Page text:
Dr. Hufnagel said Qualcomm was, by now, asserting a total of 13 patents against Intel-powered iPhones in Germany. Prior to that statement, I was aware of three patents asserted in Mannheim and seven (four of which are from the same family) in Munich. I'll try to find out about the three remaining assertions--and who knows how many other suits Qualcomm may file in the meantime.

Apple's counsel noted that Qualcomm could have simply sued the maker of the allegedly-infringing chipset (Avago/Broadcom), and said the "subjective"/"objective" distinction wasn't key under antitrust law: the focus should be on anticompetitive effects.

It was a powerful statement, but Judge Dr. Kircher took the (preliminary) position that the court had to focus on the patent-in-suit before it in the particular litigation. Dr. Hufnagel conceded that a single non-standard-essential patent assertion was not going to force Apple into submission and back into the Qualcomm fold all by itself. But the wider "grand evil scheme" would have that potential.

The discussion will continue on October 2 in a trial involving a different Qualcomm patent (EP3036768 on a "layout construction for addressing electromigration"). Without a holistic assessment of Qualcomm's overall conduct, Apple's antitrust defense is likely a lost cause except in a case where a patent couldn't be worked around within a reasonable time frame.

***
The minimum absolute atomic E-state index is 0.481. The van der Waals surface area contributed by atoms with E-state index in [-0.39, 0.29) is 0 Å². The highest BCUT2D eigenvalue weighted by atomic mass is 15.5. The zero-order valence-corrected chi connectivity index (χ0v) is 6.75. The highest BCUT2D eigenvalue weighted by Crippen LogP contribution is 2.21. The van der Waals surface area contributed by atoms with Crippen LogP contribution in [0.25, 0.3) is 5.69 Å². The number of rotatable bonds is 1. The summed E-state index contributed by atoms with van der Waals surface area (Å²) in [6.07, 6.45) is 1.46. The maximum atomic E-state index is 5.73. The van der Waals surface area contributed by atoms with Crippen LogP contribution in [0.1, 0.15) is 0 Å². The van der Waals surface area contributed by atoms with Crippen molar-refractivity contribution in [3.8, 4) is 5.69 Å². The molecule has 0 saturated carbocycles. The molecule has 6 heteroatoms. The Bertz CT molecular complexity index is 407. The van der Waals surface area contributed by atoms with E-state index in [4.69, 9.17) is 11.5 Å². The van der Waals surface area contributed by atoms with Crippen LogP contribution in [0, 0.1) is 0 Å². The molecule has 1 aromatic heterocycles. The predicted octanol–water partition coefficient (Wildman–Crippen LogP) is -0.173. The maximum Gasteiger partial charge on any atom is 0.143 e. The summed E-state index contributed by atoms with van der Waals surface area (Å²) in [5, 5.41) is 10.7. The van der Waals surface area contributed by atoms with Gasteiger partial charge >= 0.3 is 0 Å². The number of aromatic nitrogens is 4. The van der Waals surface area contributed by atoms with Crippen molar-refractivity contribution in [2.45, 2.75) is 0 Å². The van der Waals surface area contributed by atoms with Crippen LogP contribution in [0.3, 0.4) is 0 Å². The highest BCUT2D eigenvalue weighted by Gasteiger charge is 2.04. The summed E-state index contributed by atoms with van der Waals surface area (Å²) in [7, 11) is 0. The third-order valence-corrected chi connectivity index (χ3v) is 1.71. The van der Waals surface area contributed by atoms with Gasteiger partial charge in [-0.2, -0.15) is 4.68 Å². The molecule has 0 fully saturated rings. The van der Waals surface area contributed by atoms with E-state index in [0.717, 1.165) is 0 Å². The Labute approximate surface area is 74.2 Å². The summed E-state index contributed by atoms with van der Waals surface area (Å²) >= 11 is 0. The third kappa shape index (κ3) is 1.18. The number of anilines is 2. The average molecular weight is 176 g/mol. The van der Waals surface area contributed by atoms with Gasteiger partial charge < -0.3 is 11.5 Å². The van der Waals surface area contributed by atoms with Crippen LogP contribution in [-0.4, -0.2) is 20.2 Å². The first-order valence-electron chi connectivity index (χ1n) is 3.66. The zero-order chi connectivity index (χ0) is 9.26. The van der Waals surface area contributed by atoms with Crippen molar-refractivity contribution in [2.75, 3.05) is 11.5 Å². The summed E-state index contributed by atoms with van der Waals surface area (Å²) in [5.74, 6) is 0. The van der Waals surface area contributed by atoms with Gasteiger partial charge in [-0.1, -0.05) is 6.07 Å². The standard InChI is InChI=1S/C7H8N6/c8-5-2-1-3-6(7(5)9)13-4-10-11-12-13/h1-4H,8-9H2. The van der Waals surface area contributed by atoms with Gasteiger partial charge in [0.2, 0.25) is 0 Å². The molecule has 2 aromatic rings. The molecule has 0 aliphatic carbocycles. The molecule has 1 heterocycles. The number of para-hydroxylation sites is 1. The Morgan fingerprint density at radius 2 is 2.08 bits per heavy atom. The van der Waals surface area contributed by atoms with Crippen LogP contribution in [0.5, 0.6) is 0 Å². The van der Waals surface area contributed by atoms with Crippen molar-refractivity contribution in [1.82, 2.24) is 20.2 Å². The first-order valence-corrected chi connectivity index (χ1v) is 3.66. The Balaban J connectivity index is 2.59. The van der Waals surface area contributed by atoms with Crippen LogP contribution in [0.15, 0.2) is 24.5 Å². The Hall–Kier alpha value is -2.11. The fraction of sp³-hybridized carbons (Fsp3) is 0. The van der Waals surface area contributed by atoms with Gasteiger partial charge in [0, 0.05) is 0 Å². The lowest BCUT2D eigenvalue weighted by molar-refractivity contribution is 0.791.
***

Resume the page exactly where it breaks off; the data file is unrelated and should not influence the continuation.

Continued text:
In the present case, it appears that Apple could just solve the problem by having its products for the German market made by Pegatron, one of its contract manufacturers. Pegatron was drawn into the litigation. Apple doesn't usually want to do so, but had to plead it into the case because of a lack of clarity regarding whether the patent-in-suit was covered by Pegatron's license deal with Qualcomm, which is subject to "capture periods" (presumably this means that patents applied for or granted during a certain period fall under a license agreement, a structure I've seen in the public redacted versions of settlement agreements). But Apple's primary contract manufacturer, Foxconn (Hon Hai), may not be licensed. Wistron was als mentioned. I believe Compal, for whatever reason, was not named.

The license-based affirmative defense was apparently raised at a relatively late stage. That discussion, too, may continue when other Qualcomm patents go to trial. But it's not as certain as the continuation of the "grand evil scheme" debate, which is actually raging around the globe.

Share with other professionals via LinkedIn: